Apple is shipping the long-awaited Mac OS 10.4 “Tiger” (US$94.88 at Amazon.com) today at 6pm at retailers across the U.S. This article focuses on what works and what doesn’t in the newest version of the Mac OS. Should you upgrade or wait and see? Read more before clicking install…
MCE Technologies (a PowerPage sponosor) is offering some deals on Mac OS 10.4 (Tiger) where if you buy one of their 8X Double-Layer SuperDrive upgrades for the PowerBook G4, iBook G4, Cube, iBook G3, iMac G5, or iMac G3 (slot-loading) you can get Tiger for US$79 which is US$50 off the retail price. If you buy one of their 16X SuperDrive upgrades for the PowerMac you can get Tiger for US$99 (US$30 off retail.)
Think Secret is reporting that iTunes Mobile 1.0 is slated for June “iTunes 4.8 Mac/Win expected soon
Apple is currently on track to finish up the first version of its iTunes software for mobile phones, dubbed iTunes Mobile 1.0 by June. Meanwhile, iTunes 4.8 is expected for Mac and Windows within the next two weeks.” More at Think Secret.
I am currently hooked on Google Sightseeing, a Web site that takes you to the best tourist spots in the world via Google Maps’ satellite imagery. Their moto is “Why bother seeing the world for real?” Interesting locations include: Crater Lake (the deepest in the U.S.), the 32-story Memphis Pyramid Arena, Cape Canaveral and several Nuclear power plants. Kind of like Sim City – only real.
According to Engadget “in many places around the world, Mac fans and Apple distributors received a shipment they weren’t quite expecting: OS X 10.4 Tiger arrived at the door a full eight days ahead of schedule for some lucky folks who pre-ordered. Vendors PCMall/MacMall and ClubMac gave pre-order customers a treat by unleashing the OS ahead of schedule, quickly followed up by a “recall” of the copies from PCMall.”
Apple has posted an update to correct issues affecting some Java users following the installation of Mac OS X v10.3.9 Software Update.
After updating to Mac OS X 10.3.9, some systems may have issues with Java applications and Java-enabled websites when using Safari. Safari may unexpectedly quit, and standalone Java applications may unexpectedly quit or not launch. This update resolves that issue.
Lesson: Don’t install software updates for at least seven days after it is released, period. Sheesh, Apple is becoming more and more like Microsoft all the time.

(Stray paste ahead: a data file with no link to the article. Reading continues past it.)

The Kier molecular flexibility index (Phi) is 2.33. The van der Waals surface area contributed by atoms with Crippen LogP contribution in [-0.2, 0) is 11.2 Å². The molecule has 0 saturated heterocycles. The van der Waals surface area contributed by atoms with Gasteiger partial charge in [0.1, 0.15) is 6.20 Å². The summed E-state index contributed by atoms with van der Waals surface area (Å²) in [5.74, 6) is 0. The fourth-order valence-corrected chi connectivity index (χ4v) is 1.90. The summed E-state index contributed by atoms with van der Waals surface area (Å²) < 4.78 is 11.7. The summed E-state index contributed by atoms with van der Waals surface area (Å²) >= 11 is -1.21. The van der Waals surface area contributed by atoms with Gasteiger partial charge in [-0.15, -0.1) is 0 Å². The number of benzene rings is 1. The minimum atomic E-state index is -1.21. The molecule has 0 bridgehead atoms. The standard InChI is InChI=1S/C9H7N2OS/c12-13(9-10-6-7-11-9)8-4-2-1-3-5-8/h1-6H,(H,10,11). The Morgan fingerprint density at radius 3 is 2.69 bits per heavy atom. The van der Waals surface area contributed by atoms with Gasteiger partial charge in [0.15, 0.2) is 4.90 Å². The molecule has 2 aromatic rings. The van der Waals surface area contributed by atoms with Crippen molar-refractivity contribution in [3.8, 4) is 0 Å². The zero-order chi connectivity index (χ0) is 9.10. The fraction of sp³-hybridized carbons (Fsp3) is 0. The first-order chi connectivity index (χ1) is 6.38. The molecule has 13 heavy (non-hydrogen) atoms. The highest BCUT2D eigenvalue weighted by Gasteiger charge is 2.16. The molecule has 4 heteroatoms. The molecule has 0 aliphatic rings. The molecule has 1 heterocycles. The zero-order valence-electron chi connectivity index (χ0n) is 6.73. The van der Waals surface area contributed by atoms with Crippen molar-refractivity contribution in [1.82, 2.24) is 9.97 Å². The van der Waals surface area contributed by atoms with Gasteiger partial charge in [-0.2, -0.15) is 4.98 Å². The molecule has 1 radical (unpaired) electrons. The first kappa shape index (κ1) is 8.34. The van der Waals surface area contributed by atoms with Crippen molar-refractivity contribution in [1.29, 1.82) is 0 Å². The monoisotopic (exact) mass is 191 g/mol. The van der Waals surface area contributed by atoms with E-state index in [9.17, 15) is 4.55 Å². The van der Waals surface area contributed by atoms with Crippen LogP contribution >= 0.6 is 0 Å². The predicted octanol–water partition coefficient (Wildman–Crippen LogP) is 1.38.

Although Rich Text editing was expected to come in the next version of Safari (in Tiger), Apple has included it in the latest update available for Panther (it’s in the 10.3.9 update). Rich Text editing allows you to make things bold, italic, change colors, sizes and even drag and drop images – right in your browser.
Apple has chosen a Microsoft de facto standard called contentEditable instead of the Mozilla’s Midas technology. So far, this release does not work out of the box with available Rich Text browser editors and it’s lack of documentation will keep it that way for a while.
To see a working demo of the available features surf over to the All Forces Blog (with Safari) and check out the demo embedded right in the story. Hopefully, Tiger will shed some light on this promising and much needed feature.
VNUNet.com is reporting on Apple’s security patch for a vulnerability in its iSync application:
The patch released on Tuesday is identified as Security Update 2005-004. It followed one month after update 2005-003.
The flaw makes iSync’s mRouter tool vulnerable to a buffer overflow attack. Users with local access to affected systems could then gain super-user privileges.
Apple computers running OS X version 10.2.8 through to the current version 10.3.9 are susceptible to the bug.
The flaw was discovered by Braden Thomas, an independent developer of security software and a member of the University of Southern California’s Digital Security Interest Group.
Thomas went public about the security hole on 22 January, and had notified Apple even earlier. In an email to vnunet.com, Thomas explained that “three months is a long time to fix the bug”.